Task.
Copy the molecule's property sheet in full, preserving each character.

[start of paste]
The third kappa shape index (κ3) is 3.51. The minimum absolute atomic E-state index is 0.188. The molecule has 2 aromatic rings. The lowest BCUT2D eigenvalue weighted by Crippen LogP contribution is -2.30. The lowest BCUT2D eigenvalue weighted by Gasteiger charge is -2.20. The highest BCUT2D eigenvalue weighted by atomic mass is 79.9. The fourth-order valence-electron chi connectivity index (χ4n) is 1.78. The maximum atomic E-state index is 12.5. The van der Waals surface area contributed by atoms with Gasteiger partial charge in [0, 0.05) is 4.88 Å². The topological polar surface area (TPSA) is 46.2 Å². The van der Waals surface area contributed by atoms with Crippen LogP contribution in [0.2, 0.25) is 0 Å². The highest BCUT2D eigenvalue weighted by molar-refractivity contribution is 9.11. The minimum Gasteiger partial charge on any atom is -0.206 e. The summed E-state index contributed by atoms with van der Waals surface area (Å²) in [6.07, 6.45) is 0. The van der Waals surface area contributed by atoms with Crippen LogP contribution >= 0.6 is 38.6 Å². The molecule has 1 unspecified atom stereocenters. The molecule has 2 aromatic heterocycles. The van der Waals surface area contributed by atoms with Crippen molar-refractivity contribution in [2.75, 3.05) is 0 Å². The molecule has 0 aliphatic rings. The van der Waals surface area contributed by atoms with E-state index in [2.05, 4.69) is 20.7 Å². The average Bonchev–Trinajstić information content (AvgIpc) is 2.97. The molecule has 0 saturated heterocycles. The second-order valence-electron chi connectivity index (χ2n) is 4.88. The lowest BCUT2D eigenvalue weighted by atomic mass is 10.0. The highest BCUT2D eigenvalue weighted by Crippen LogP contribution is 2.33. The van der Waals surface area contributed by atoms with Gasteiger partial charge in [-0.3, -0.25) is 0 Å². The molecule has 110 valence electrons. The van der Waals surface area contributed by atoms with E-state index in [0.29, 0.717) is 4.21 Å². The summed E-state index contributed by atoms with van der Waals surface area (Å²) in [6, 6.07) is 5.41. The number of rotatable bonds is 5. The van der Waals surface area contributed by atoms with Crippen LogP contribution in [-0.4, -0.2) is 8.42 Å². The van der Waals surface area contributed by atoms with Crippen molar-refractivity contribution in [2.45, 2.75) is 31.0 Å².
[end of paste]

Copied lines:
The third kappa shape index (κ3) is 3.51. The minimum absolute atomic E-state index is 0.188. The molecule has 2 aromatic rings. The lowest BCUT2D eigenvalue weighted by Crippen LogP contribution is -2.30. The lowest BCUT2D eigenvalue weighted by Gasteiger charge is -2.20. The highest BCUT2D eigenvalue weighted by atomic mass is 79.9. The fourth-order valence-electron chi connectivity index (χ4n) is 1.78. The maximum atomic E-state index is 12.5. The van der Waals surface area contributed by atoms with Gasteiger partial charge in [0, 0.05) is 4.88 Å². The topological polar surface area (TPSA) is 46.2 Å². The van der Waals surface area contributed by atoms with Crippen LogP contribution in [0.2, 0.25) is 0 Å². The highest BCUT2D eigenvalue weighted by molar-refractivity contribution is 9.11. The minimum Gasteiger partial charge on any atom is -0.206 e. The summed E-state index contributed by atoms with van der Waals surface area (Å²) in [6.07, 6.45) is 0. The van der Waals surface area contributed by atoms with Crippen LogP contribution >= 0.6 is 38.6 Å². The molecule has 1 unspecified atom stereocenters. The molecule has 2 aromatic heterocycles. The van der Waals surface area contributed by atoms with Crippen molar-refractivity contribution in [2.75, 3.05) is 0 Å². The molecule has 0 aliphatic rings. The van der Waals surface area contributed by atoms with E-state index in [2.05, 4.69) is 20.7 Å². The average Bonchev–Trinajstić information content (AvgIpc) is 2.97. The molecule has 0 saturated heterocycles. The second-order valence-electron chi connectivity index (χ2n) is 4.88. The lowest BCUT2D eigenvalue weighted by atomic mass is 10.0. The highest BCUT2D eigenvalue weighted by Crippen LogP contribution is 2.33. The van der Waals surface area contributed by atoms with Gasteiger partial charge in [-0.3, -0.25) is 0 Å². The molecule has 110 valence electrons. The van der Waals surface area contributed by atoms with E-state index in [0.29, 0.717) is 4.21 Å². The summed E-state index contributed by atoms with van der Waals surface area (Å²) in [6, 6.07) is 5.41. The number of rotatable bonds is 5. The van der Waals surface area contributed by atoms with Crippen LogP contribution in [-0.4, -0.2) is 8.42 Å². The van der Waals surface area contributed by atoms with Crippen molar-refractivity contribution in [2.45, 2.75) is 31.0 Å².